download Reading Watching Baseball Smarter: A Professional Fan's Guide for Beginners, Semi-experts, and Deeply Serious Geeks Author Zack Hample – Intimatenights.co.uk

Watching Baseball Smarter: A Professional Fan's Guide for Beginners, Semi-experts, and Deeply Serious Geeks CHAPTER THE BASICSThere s one word that describes baseball You never know Joaquin Andujar, former major league pitcherTHE DREAMLife is pretty good if you re in the Major Leagues First of all, you get to hang out with other major leaguers You also get to be on TV every day and play in front of thousands of people You get to see your name in newspapers and magazines and on the back of people s T shirts You get to see your face on scoreboards and baseball cards and posters You get free equipment from sporting goods companies You get unlimited bubble gum and sunflower seeds in the dugout You get to relax in the clubhouse and watch big screen TVs from fancy leather couches while other people get paid to wash your uniform You get to fly on private jets and stay in nice hotels You get recognized by kids and pretty women who scream for autographs Sometimes old men scream too You earn an average annual salary ofmillion or roughly , per game , and when the team travels, you get overextra every day to spend on foodNo wonder the dream starts earlyBut is it simply about fame and money Maybe it s about having the chance to do something spectacular in one instant that people will always remember Maybe it s about a subconscious desire to play a game full time and act like a little boy well into adulthood Maybe it s about having the manager and trainer race onto the field to make sure you re okay after you hit a foul ball off your ankleThe motivation is almost irrelevant because every kid with the dream wants it bad Every kid has a reason Every kid has a story Every kid has a good baseball name Every kid practices his swing in the mirror Every kid can steal a base and catch a fly ball and throw strikes Every kid converts his statistics into aat bat season and concludes that he ll be a superstar in the majors Every kid is sure he s gonna make it and , out of , kids are wrong They don t know how much better the competition gets every step of the way They don t know how long the journey takes They don t know that there s always some other kid with an edge Someone is always taller, stronger, faster, smarter Someone has quicker feet and softer hands and sharper eyes and better instincts Someone runsSomeone lifts weightsSomeone is using steroids Someone s father is a baseball coach Someone s older brother is already playing pro ball Someone has a batting tee in the basement or a batting cage in the backyard Someone lives in warmer weather and gets to practice year round Someone wants itthan anyone on earth has ever wanted itThere s T ball, Wiffle ball, softball, and Little League There are baseball camps, baseball schools, private lessons, and winter clinics in stuffy gymnasiums There s high school ball, college ball, summer ball, and fall ball There s Babe Ruth League, the Cape Cod League, semipro leagues, and independent leagues There are scouts, agents, tryouts, strikeouts, errors, cuts, injuries, surgeries, and lifelong dreams that can die in an instantBut every year, the dream stays alive for , young men, at least for a little while, when they re selected by major league organizations in the First Year Player DraftE DRAFTBasketball players regularly jump directly from high school to the NBA Football players push right through college to the NFL But baseball players have it much harder as do the scouts who discover them Almost all players start their careers in the Minor Leagues because their talent is less predictable and takes longer to developEach June the ongoing search for talent begins a new cycle with theround draft Every major league team employs dozens of scouts who focus on North American players mostly high school and college graduates who are eligible for the draft Now that baseball is spreading internationally, scouts also comb the rest of the globe for prospects who can sign outside of the draft as free agents if they re at leastyears old But the draft suppliesfuture major leaguers than any other talent poolTeams are assigned an order for selecting players, based on the previous season s won lost records The lousier teams get the higher picks Some people wonder if teams prefer to finish last once the season starts going downhill The draft serves two purposes to distribute the talent evenly and to keep signing bonuses from surging Players are not free agents in the draft They are forced to negotiate only with the team that selects them If a player refuses an offer, he must wait a year and reenter the draftEven though every kid dreams of playing in the big leagues, it s not always easy for a team to complete the deal with a player it has drafted For example, a high school star who s offered a , signing bonus for his th round selection might also have heard from dozens of colleges that offered him full scholarships and a chance to play on their Division I teams He may choose to stay in school, knowing that his skills could improve so much in four years that he might eventually be a first round draft pick and earn a multimillion dollar signing bonus And if his future professional team pays him that much, the organization will stick with him if he struggles and give him all the instruction, attention, and support he needs to reach the majorsScouts look for intangibles like maturity, aggressiveness, and baseball instincts When it comes to finding position players, a scout s Holy Grail is the five tool player, the five tools being the ability to field well, throw hard, run fast, hit home runs, and hit for a high batting average Barry Bonds, in his prime, was the ultimate five tool playerWith pitchers, scouts look for velocity and accuracy, but they don t just want throwers they want pitchers who use their heads and have a game plan Left handers are always in demand because their pitches naturally havemovement no one s really sure why and because they reeffective against left handed hitters Teams seek tall pitchers, not only because their big bodies aredurable, but because their long arms allow them to release the ball closer to home plate, giving hitters less time to react Tall guys also have better leverage, meaning their higher release points allow them to throw with a greater downward angle forvelocity Look at any team s roster and you ll notice that there aren t many players especially pitchers under six feet tallE ROAD TO THE MAJOR LEAGUESOf the tens of thousands of players selected since the draft began in , fewer than two dozen have jumped directly to the majors Mike Adamson became the first inwhen the Balti Orioles plucked him from the University of Southern California Dave Winfield is the lone Hall of Famer on the list, but there are other big names, such as Burt Hooton, Dick Ruthven, Mike Morgan, Bob Horner, Pete Incaviglia, John Olerud, Chan Ho Park, and one handed pitcher Jim AbbottEveryone else faces the ugly reality of life in the Minor Leagues During homestands, some players live with host families who volunteer through their teams On the road, all players endure endless bus rides, stay at cheap hotels, and receive a measlya day for meals They earn a maximum ofper month during their first season at the bottom of the professional baseball totem pole and most of them couldn t be happierMost teams minor league systems have these six levels, each divided into several leagues LEVELLEAGUE NAMESRookieAppalachian, Arizona, Gulf Coast, PioneerClass A Short SeasonNew York Penn, NorthwestClass AMidwest, South AtlanticClass A AdvancedCalifornia, Carolina, Florida StateDouble AEastern, Southern, TexasTriple AInternational, Pacific CoastThe Detroit Tigers, for example, have a Rookie team in the Gulf Coast League, a Class A Short Season team in the New York Penn League, a Class A team in the Midwest League, a Class A Advanced team in the Florida State League, a Double A team in the Eastern League, and a Triple A team in the International LeagueWhen advancing to Triple A, the highest level before the majors, players face a significant competitive jump because the rosters include many former major leaguers and current ones recovering from injuries on rehab assignments who are trying to get back to The ShowSkipping a higher level of the Minor Leagues is rare most players advance one level at a time only after demonstrating that they re better than most of the competition So think twice before you yell, He stinks about any major leaguer he s spent his entire life beating the odds and proving himself as the best of the best of the best of the best of the bestPlayers and scouts often mention that it sdifficult to make it from the minors to the majors than it is to get drafted in the first place Of the minor leaguers who do reach the majors, many get just a cup of coffee before fading into oblivion but even they get their names in the Baseball Encyclopedia Most minor leaguers never make it and get released when their organizations give up on them if they don t get discouraged and quit on their own Still, they ll always be able to say that they played professional baseballLEAGUES, DIVISIONS, AND TEAMSMajor League Baseball MLB hasteams and two leagues The National League NL and American League AL each have three divisions called the East, Central, and West Take a look at the breakdown NL EASTNL CENTRALNL WESTAtlanta BravesChicago CubsArizona DiamondbacksFlorida MarlinsCincinnati RedsColorado RockiesNew York MetsHouston AstrosLos Angeles DodgersPhiladelphia PhilliesMilwaukee BrewersSan Diego PadresWashington NationalsPittsburgh PiratesSan Francisco GiantsSt Louis Cardinals AL EASTAL CENTRALAL WESTBalti OriolesChicago White SoxLos Angeles Angels of Anaheim Boston Red SoxClevelaThis isnt the first book to take on the challenge of explaining baseball intricacies, but Ive never seen it done better When it comes to producing aha moments of baseball enlightenment, the book indeed has a high batting average The Seattle TimesHample calls himself an obsessed fanobsessed in a good wayand the product of his torment is a funny and informative guide for all levels of fans Yankees MagazineEngaging Hamples book is both deceptive in its simplicity the basic rules, but also the ten different ways a pitcher can commit a balk and surprising in its range Fortune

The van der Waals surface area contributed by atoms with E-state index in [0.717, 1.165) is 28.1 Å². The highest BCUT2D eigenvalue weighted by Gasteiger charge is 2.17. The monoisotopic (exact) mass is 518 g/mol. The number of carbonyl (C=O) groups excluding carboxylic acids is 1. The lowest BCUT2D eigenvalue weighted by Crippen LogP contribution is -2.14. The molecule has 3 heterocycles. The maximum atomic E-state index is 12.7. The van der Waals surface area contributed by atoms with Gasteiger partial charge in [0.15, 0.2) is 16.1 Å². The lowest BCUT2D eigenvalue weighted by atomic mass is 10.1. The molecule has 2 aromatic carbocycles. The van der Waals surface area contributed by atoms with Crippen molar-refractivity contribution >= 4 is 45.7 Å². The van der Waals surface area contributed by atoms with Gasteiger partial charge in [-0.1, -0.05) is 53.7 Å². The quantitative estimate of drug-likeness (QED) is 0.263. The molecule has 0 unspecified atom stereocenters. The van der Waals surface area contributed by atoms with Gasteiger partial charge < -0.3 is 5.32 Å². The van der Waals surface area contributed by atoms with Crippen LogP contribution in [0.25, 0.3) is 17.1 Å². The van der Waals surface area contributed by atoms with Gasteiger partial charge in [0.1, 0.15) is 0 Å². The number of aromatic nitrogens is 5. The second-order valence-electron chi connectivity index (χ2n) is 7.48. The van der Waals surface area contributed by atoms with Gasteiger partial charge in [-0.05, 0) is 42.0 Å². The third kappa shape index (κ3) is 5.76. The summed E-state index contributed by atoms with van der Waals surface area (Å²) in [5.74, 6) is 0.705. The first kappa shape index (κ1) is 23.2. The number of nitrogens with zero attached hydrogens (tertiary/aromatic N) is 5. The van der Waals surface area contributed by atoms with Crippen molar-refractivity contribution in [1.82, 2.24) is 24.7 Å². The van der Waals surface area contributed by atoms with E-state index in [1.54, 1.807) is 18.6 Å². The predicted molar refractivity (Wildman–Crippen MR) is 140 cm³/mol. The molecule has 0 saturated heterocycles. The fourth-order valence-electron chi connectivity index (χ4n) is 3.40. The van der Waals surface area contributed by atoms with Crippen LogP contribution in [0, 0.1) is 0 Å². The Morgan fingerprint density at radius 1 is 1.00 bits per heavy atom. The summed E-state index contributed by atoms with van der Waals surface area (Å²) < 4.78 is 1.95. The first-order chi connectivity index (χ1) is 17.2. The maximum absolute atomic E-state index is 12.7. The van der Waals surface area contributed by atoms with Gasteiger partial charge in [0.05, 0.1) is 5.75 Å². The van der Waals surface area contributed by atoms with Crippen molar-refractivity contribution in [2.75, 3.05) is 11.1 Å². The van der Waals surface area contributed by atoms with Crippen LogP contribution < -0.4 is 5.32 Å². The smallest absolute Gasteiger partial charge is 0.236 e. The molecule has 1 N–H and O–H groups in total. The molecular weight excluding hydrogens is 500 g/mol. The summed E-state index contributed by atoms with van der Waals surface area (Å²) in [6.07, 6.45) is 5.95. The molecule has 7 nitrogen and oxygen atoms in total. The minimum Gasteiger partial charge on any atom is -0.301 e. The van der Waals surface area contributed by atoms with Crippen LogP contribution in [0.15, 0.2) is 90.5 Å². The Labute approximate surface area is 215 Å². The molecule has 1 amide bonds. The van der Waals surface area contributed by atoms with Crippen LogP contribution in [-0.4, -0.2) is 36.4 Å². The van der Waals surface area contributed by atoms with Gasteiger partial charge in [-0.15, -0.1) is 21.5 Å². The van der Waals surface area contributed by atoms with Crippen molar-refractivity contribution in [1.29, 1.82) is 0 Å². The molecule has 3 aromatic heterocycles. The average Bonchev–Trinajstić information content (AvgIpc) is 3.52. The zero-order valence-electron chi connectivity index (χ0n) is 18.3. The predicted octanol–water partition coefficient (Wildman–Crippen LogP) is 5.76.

About the Author: Zack Hample

Is a well known author, some of his books are a fascination for readers like in the Watching Baseball Smarter: A Professional Fan's Guide for Beginners, Semi experts, and Deeply Serious Geeks book, this is one of the most wanted Zack Hample author readers around the world.